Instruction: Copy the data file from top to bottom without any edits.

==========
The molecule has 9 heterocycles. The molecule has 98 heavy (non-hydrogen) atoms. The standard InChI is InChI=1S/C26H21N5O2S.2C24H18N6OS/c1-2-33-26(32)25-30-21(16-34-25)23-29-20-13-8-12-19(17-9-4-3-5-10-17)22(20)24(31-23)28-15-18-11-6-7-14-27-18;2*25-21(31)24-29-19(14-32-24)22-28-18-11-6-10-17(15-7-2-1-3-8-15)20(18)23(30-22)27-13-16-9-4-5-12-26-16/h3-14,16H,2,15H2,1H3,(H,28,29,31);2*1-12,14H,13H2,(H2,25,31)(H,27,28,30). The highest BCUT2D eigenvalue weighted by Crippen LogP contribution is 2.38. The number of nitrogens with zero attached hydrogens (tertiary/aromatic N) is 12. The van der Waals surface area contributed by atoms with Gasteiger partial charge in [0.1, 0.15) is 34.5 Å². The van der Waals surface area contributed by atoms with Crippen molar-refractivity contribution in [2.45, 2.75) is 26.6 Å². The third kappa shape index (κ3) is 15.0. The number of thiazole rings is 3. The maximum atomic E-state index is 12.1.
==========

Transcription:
The molecule has 9 heterocycles. The molecule has 98 heavy (non-hydrogen) atoms. The standard InChI is InChI=1S/C26H21N5O2S.2C24H18N6OS/c1-2-33-26(32)25-30-21(16-34-25)23-29-20-13-8-12-19(17-9-4-3-5-10-17)22(20)24(31-23)28-15-18-11-6-7-14-27-18;2*25-21(31)24-29-19(14-32-24)22-28-18-11-6-10-17(15-7-2-1-3-8-15)20(18)23(30-22)27-13-16-9-4-5-12-26-16/h3-14,16H,2,15H2,1H3,(H,28,29,31);2*1-12,14H,13H2,(H2,25,31)(H,27,28,30). The highest BCUT2D eigenvalue weighted by Crippen LogP contribution is 2.38. The number of nitrogens with zero attached hydrogens (tertiary/aromatic N) is 12. The van der Waals surface area contributed by atoms with Gasteiger partial charge in [0.1, 0.15) is 34.5 Å². The van der Waals surface area contributed by atoms with Crippen molar-refractivity contribution in [2.45, 2.75) is 26.6 Å². The third kappa shape index (κ3) is 15.0. The number of thiazole rings is 3. The maximum atomic E-state index is 12.1.